Techniques and Benefits

*Swedish Massage

This is the most popular form of massage used in North America. Often a lotion or oil is used to reduce skin friction. The therapist uses a combination of stroking, kneading, and joint movements to relax muscles. This treatment improves blood flow which increases muscle nutrition and flushes waste products from the muscles. Ligaments and tendons are stretched increasing flexibility and range of motion, nerves are stimulated and relaxed, and stress is alleviated. Blood pressure and blood sugar levels typically decrease as a result of Swedish massage. This technique targets ongoing muscle tension providing stress and pain relief.

*Trigger Point Therapy

Trigger points are tiny, tight nodules that form in muscles causing pain that can extend far from where they begin. When detected, the therapist applies direct momentary pressure to a trigger point causing its release. This, in turn, alleviates muscle spasms and improves circulation. During the massage, the therapist may return several times to a stubborn trigger point to elicit its release. Trigger point therapy is usually used in combination with Swedish massage and deep tissue massage rather than as a treatment in and of itself.

*Muscle Energy Technique (MET)

MET can be used to treat such issues as tight muscles, low back pain, pelvic imbalance, limited range of motion, headaches caused by tight neck muscles, and more. Frequently, MET is used following tests performed by the therapist that indicate short, tight muscles in a particular part of the body. The technique includes having the client either stretch or contract a muscle against resistance from the therapist followed by complete relaxation of the muscle. The technique is usually repeated 3-5 times increasing the range of motion for the muscle each time. MET can be applied to most areas of the body and can be performed with the client fully clothed.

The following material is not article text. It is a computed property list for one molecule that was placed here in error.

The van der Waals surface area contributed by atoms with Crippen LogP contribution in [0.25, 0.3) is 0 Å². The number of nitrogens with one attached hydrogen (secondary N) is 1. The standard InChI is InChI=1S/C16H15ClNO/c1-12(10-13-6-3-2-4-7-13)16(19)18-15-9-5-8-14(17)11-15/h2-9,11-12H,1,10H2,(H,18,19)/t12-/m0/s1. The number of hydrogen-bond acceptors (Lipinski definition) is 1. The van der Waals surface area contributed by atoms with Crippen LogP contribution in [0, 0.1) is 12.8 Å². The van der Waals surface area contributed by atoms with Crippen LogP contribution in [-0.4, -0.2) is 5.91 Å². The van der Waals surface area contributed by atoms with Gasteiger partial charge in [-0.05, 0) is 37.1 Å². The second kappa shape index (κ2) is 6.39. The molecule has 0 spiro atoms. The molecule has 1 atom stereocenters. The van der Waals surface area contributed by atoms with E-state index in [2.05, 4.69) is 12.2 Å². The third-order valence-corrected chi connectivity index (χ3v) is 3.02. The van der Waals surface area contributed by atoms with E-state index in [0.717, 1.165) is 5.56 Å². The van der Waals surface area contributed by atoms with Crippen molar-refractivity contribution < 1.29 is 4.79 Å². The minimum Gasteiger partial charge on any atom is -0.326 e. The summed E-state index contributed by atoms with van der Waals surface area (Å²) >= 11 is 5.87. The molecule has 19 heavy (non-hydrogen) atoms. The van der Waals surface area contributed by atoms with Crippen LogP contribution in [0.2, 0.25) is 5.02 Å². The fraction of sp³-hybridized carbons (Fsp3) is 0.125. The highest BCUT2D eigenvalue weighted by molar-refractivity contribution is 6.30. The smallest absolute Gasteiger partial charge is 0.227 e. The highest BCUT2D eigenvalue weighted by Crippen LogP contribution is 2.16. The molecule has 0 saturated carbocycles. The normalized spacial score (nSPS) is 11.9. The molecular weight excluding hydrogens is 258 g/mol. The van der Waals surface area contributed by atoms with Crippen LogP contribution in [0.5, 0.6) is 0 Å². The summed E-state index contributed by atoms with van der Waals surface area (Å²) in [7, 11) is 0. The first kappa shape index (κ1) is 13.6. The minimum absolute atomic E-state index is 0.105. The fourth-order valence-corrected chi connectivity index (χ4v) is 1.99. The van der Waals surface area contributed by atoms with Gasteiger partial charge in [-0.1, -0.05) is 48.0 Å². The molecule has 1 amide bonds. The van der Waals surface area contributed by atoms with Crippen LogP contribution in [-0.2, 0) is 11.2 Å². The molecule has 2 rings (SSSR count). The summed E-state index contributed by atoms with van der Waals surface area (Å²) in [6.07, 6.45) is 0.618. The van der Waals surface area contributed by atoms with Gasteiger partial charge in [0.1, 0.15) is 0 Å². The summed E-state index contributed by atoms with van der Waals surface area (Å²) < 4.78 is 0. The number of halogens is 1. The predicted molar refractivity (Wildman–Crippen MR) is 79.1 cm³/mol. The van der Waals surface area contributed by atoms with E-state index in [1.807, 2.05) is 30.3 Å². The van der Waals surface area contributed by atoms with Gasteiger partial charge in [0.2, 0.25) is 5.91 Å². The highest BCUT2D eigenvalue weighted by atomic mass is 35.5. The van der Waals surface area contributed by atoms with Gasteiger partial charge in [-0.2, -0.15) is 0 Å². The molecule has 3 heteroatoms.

Temporomandibular Joint (TMJ) Therapeutic Massage

The temporomandibular joint (TMJ) connects the jaw bone (mandible) to the skull (specifically, the temporal bone of cranium). For people with TMJ dysfunction, problems with the joint and muscles around it may cause pain that travels through the face, jaw or neck, stiff jaw muscles, limited movement or locking of the jaw, painful clicking or popping in the jaw, headaches and a change in the way the upper and lower teeth fit together. Therapeutic massage for this dysfunction includes treating the muscles of the head, neck, shoulders and the inside of the mouth. The goal is to reduce jaw and facial muscle pain and to decrease headaches caused by this dysfunction. A prescription from a physician, dentist or chiropractor for treatment of TMJ dysfunction is required for intraoral (inside the mouth) massage.

*While each of these techniques can be used alone in a treatment session, most massage experiences will include a combination of Swedish, trigger point, and MET.